More likely than not, you are reading this blog through the power of a coal-powered power plant. Across the United States, there are about 470 coal power plants, and they burn a combined 800 million tons of coal each year to move the turbines that generate electricity every year. Coal is inexpensive and plentiful, making it a common fuel for electricity, however, the byproduct of burning coal (coal ash) must be handled with care in order to protect this planet we love so much. Read all about it, here:
Commonly Asked Questions About Coal Ash Remediation
- What makes coal ash so dangerous?
The coal ash that is left behind after the coal is burned contains known carcinogens like mercury, cadmium and arsenic. If this isn’t disposed of properly, it can make its way to the streams and rivers that supply our groundwater management systems. Groundwater pollution of coal ash can lead to higher cases of cancer, as well as other negative health issues.
To prevent groundwater contamination of coal ash, the Environmental Protection Agency regulates how energy companies dispose of their coal ash, and that proper coal ash remediation equipment are in place.
- How is coal ash disposed of properly?
After the coal has been burned and served it’s purpose, the leftover coal ash is disposed of in a number of ways. Some of those methods include large pools of water on the energy generation premises. The pools of water cause the ash to sink and prevents it from entering the atmosphere (although especial remediation equipment is required to safely dewater these pools without causing the ash to reenter the environment when the pools are closed). Other power plants utilize dry methods, where the ash is contained and buried in a landfill. In this case, remediation equipment is utilized to ensure that the process is free of leaks or weaknesses. The EPA oversees the process to ensure safety and that the proper remediation equipment is in place from beginning to end. Approximately 66 million tons of coal ash is disposed of in one of these two methods each year.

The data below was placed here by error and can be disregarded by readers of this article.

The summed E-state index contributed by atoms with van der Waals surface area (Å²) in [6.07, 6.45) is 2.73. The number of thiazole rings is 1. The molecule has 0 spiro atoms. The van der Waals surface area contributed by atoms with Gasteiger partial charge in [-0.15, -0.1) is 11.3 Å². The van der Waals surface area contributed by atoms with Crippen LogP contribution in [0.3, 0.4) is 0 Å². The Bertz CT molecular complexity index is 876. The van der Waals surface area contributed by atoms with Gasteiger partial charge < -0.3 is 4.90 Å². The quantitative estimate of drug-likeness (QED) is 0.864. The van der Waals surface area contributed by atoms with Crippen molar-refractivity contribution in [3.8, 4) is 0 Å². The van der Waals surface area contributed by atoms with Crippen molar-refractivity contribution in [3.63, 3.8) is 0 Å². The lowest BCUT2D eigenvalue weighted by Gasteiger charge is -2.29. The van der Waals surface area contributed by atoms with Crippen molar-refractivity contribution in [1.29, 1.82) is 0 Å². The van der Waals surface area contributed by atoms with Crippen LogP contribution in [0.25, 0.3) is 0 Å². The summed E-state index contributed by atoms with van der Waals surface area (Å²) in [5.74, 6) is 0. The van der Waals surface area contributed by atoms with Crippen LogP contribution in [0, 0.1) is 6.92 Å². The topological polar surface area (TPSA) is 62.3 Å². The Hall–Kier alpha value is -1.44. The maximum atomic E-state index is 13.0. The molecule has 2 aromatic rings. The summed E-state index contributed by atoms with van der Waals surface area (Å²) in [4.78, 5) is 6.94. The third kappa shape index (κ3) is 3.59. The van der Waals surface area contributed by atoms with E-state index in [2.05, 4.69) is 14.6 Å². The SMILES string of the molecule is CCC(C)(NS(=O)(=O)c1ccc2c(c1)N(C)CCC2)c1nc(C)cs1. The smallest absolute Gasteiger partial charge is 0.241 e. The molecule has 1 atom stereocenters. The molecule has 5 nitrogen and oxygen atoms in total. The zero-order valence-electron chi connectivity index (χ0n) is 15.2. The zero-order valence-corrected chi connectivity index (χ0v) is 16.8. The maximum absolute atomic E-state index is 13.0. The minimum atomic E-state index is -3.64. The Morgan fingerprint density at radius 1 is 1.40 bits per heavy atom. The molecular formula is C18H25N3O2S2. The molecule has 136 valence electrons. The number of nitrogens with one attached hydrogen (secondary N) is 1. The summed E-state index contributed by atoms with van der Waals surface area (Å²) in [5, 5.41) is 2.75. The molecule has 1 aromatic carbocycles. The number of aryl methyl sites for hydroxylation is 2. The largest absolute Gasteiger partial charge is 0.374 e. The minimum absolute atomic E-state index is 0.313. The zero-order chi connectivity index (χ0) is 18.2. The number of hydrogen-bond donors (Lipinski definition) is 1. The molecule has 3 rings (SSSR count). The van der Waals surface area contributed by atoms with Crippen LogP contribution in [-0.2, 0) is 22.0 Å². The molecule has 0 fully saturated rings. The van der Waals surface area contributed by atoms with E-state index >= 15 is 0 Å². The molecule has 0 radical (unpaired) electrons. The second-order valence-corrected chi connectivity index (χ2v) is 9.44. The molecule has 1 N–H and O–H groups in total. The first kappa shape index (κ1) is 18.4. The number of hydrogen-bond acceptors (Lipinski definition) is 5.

Another (preferable) method in which coal ash is disposed of involves recycling it for other uses.
- How is coal ash recycled?
The EPA estimates that approximately 110 million tons of coal ash is produced every year. Of this amount, approximately 44 million tons are recycled. When coal ash is recycled, it is often reused in construction applications. For example, one common use for reclaimed coal ash is as an ingredient in concrete. Another use of recycled coal ash is as a replacement for natural gypsum. In this way, coal ash can be used to make wall boards, with a lower impact on the environment than if the materials are sourced from the Earth.
- What measures are in place to protect the groundwater from coal ash contamination?
According to the EPA’s website, a few methods that the EPA uses to protect the public from ground ash contamination include:
- The areas where coal ash pools are located and the landfills that house them must undergo constant groundwater monitoring. If contamination occurred, the EPA would be notified immediately.
- The coal ash pools and landfills must have an impermeable liner that prevents the coal ash from leaking into the groundwater.
- A defined process for remediation if there is any indication of coal ash contamination.
- Closure of the coal ash pools and landfills that were put in place before the regulation of the EPA that are unlined or do not meet the requirements that ensure they are safe from groundwater contamination.
- Closure of any coal ash pools or landfills that are deemed too close to a ground water source.
- Prevention of any new pools or landfills being constructed in areas that are vulnerable to groundwater contamination, such as areas that are prone to earthquakes or in wetlands where coal ash could seep into the groundwater.
- A very stringent process in which the coal ash pools and landfills that are closed down because of the risk of contamination are disassembled, to ensure that there is no contamination from residual coal ash in the process.
We want to hear from you! How do you feel about the ways that coal ash is disposed of or reused? Do you feel like your groundwater is safe? Share below!